Saturday, September 18, 2021

Samoa | Introduction

Australia and OceaniaSamoaSamoa | Introduction

The major islands are the consequence of many volcanic eruptions, which have left clearly visible volcanic cones on both islands. Although none of the volcanoes are presently active, minor earthquakes often shake the island, reminding residents of their existence. A catastrophic tsunami struck the south shore of Upolu Island in September 2009, killing many people.

The latest volcanic eruption occurred on Savaii in 1911. The desolate, lifeless lava fields left behind from this catastrophe are readily accessible, since the only paved road on Savai’i runs straight through the center.

Both islands are almost completely covered in lush flora, but virtually none of it is the natural rainforest that covered the island before people arrived. The majority of the land area is dedicated to farms or semi-cultivated woodland, which provides food and cash crops to the inhabitants. Because Samoa has been inhabited for almost three thousand years, the cultivated areas around communities may often seem to be the deepest, darkest forest.

Tourist information

The Samoa Tourism Authority maintains information centers where visitors may get maps, brochures, and other tourist-related materials.


Samoa is situated in the Polynesian area of the Pacific Ocean, south of the equator, about midway between Hawaii and New Zealand. The entire land area is 2,842 km2 (1,097 sq mi), with two major islands, Upolu and Savai’i, accounting for 99 percent of the total land area, and eight tiny islets.

These are the three islands in the Apolima Strait (Manono Island, Apolima, and Nu’ulopa), the four Aleipata Islands off the eastern end of Upolu (Nu’utele, Nu’ulua, Namua, and Fanuatapu), and Nu’usafe’e (less than 0.01 km2 – 212 acres) off the south coast of Upolu near the town of Vaovai. Apia, Samoa’s capital city, is located on the major island of Upolu, which is home to almost three-quarters of the country’s inhabitants.

The Samoan islands were formed as a consequence of vulcanism, the source of which is the Samoa hotspot, which is most likely the result of a mantle plume. While all of the islands have volcanic origins, only Savai’i, Samoa’s westernmost island, is volcanically active, with recent eruptions at Mt Matavanu (1905–1911), Mata o le Afi (1902), and Mauga Afi (1902). (1725). Mt Silisili, at 1858 m, is Samoa’s highest peak (6,096 ft). The Saleaula lava fields, located on Savai’i’s central north coast, are the consequence of Mt Matavanu eruptions that left 50 km2 (20 sq mi) of hardened lava.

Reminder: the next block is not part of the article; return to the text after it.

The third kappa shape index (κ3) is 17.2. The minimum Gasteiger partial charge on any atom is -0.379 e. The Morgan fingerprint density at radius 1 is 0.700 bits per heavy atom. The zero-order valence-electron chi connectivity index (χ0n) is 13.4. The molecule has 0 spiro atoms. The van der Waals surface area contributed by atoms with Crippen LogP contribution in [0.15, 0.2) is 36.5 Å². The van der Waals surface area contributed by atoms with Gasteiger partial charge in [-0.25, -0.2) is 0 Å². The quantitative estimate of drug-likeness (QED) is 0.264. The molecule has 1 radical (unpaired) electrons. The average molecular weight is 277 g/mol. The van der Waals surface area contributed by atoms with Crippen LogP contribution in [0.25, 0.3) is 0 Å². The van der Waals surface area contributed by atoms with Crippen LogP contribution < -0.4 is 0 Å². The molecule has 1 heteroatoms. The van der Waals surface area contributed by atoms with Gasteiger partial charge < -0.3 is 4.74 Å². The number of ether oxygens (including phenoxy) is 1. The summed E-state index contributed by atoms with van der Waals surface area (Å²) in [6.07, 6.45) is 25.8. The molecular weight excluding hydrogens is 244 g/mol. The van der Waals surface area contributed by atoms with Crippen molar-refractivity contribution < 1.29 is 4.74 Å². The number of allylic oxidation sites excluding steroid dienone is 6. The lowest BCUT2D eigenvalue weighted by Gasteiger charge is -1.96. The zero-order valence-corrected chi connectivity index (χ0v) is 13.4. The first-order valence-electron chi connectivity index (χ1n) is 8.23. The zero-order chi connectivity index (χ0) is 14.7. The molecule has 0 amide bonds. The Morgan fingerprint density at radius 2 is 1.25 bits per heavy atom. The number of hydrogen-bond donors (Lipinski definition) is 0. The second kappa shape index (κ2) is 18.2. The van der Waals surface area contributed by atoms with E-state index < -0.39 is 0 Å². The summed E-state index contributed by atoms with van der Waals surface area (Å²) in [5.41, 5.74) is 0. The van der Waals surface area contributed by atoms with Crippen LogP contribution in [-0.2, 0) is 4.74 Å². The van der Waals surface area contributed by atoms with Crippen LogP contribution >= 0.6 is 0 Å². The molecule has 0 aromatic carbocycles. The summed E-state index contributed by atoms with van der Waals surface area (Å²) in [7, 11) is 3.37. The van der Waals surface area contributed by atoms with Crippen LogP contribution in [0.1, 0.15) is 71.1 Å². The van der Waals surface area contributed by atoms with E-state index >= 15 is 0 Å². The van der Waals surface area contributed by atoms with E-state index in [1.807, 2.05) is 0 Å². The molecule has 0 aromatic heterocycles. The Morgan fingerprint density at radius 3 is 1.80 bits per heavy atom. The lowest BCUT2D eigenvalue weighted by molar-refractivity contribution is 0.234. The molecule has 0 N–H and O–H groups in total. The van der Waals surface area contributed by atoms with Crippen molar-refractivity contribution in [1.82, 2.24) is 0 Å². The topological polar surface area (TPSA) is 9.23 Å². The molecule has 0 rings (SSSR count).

With an average annual temperature of 26.5 °C (79.7 °F) and a rainy season from November to April, the climate is equatorial/monsoonal. Savai’i is the biggest of the Samoan islands and the sixth largest Polynesian island after the North, South, and Stewart Islands of New Zealand and the Hawaiian islands of Hawai’i and Maui. Savai’i has a population of 42,000 people.


The population of Samoa is 194,320 people. The main island of Upolu is home to about three-quarters of the inhabitants.

According to the CIA World Factbook, 92.6 percent of the population are Samoans, 7 percent are Euronesians (people of mixed European and Polynesian heritage), and 0.4 percent are Europeans. Among Polynesian tribes, only the Mori of New Zealand outnumber Samoans.


Samoa’s economy is based on family remittances from abroad, development assistance, and exports, in that order. Agriculture employs two-thirds of the workforce and accounts for 90% of exports, which include nonu fruit, coconut cream, coconut oil, and copra. Agricultural goods are mostly processed in the manufacturing sector. Agriculture development efforts have been hampered by storms and a severe blight disease affecting the country’s main root crop, taro, which is just now being conquered.

The area’s fish supplies are declining as a result of both local exploitation and severe overfishing by Japanese industrial trawlers. Tourism is a growing industry, contributing for 16% of GDP in 2000; about 85,000 visitors visited the islands. In mid-2009, the 19th season of Survivor was shot on the island of Upolu. Samoa will also be the location for the 20th season.

The Samoan government has advocated for banking sector liberalization, investment incentives, and sustained budgetary restraint. Observers see labor market flexibility as a fundamental asset for future economic growth. Foreign reserves are in good shape, foreign debt is steady, and inflation is low.